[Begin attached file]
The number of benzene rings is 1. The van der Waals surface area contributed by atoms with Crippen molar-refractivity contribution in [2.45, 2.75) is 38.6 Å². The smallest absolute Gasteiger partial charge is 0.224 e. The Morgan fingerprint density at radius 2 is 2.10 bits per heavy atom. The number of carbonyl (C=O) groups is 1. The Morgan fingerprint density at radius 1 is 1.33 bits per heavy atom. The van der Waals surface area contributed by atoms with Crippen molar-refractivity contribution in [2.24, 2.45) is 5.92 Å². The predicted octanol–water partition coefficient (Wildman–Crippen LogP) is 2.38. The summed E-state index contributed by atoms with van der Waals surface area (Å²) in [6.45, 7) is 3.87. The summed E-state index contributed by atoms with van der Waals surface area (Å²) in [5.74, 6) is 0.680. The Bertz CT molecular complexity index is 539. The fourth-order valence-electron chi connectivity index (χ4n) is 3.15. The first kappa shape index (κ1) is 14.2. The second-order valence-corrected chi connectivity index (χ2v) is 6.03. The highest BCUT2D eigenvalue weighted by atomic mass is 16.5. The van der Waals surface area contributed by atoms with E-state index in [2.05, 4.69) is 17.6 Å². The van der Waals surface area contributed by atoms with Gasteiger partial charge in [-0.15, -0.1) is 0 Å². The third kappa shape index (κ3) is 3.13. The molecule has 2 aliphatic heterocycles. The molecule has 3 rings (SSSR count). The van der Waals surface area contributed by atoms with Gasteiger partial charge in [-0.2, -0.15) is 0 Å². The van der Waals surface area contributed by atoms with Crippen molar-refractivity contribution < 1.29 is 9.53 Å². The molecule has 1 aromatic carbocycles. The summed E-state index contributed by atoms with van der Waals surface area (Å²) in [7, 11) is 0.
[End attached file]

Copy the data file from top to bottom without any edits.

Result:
The number of benzene rings is 1. The van der Waals surface area contributed by atoms with Crippen molar-refractivity contribution in [2.45, 2.75) is 38.6 Å². The smallest absolute Gasteiger partial charge is 0.224 e. The Morgan fingerprint density at radius 2 is 2.10 bits per heavy atom. The number of carbonyl (C=O) groups is 1. The Morgan fingerprint density at radius 1 is 1.33 bits per heavy atom. The van der Waals surface area contributed by atoms with Crippen molar-refractivity contribution in [2.24, 2.45) is 5.92 Å². The predicted octanol–water partition coefficient (Wildman–Crippen LogP) is 2.38. The summed E-state index contributed by atoms with van der Waals surface area (Å²) in [6.45, 7) is 3.87. The summed E-state index contributed by atoms with van der Waals surface area (Å²) in [5.74, 6) is 0.680. The Bertz CT molecular complexity index is 539. The fourth-order valence-electron chi connectivity index (χ4n) is 3.15. The first kappa shape index (κ1) is 14.2. The second-order valence-corrected chi connectivity index (χ2v) is 6.03. The highest BCUT2D eigenvalue weighted by atomic mass is 16.5. The van der Waals surface area contributed by atoms with E-state index in [2.05, 4.69) is 17.6 Å². The van der Waals surface area contributed by atoms with Gasteiger partial charge in [-0.15, -0.1) is 0 Å². The third kappa shape index (κ3) is 3.13. The molecule has 2 aliphatic heterocycles. The molecule has 3 rings (SSSR count). The van der Waals surface area contributed by atoms with Gasteiger partial charge in [-0.2, -0.15) is 0 Å². The van der Waals surface area contributed by atoms with Crippen molar-refractivity contribution < 1.29 is 9.53 Å². The molecule has 1 aromatic carbocycles. The summed E-state index contributed by atoms with van der Waals surface area (Å²) in [7, 11) is 0.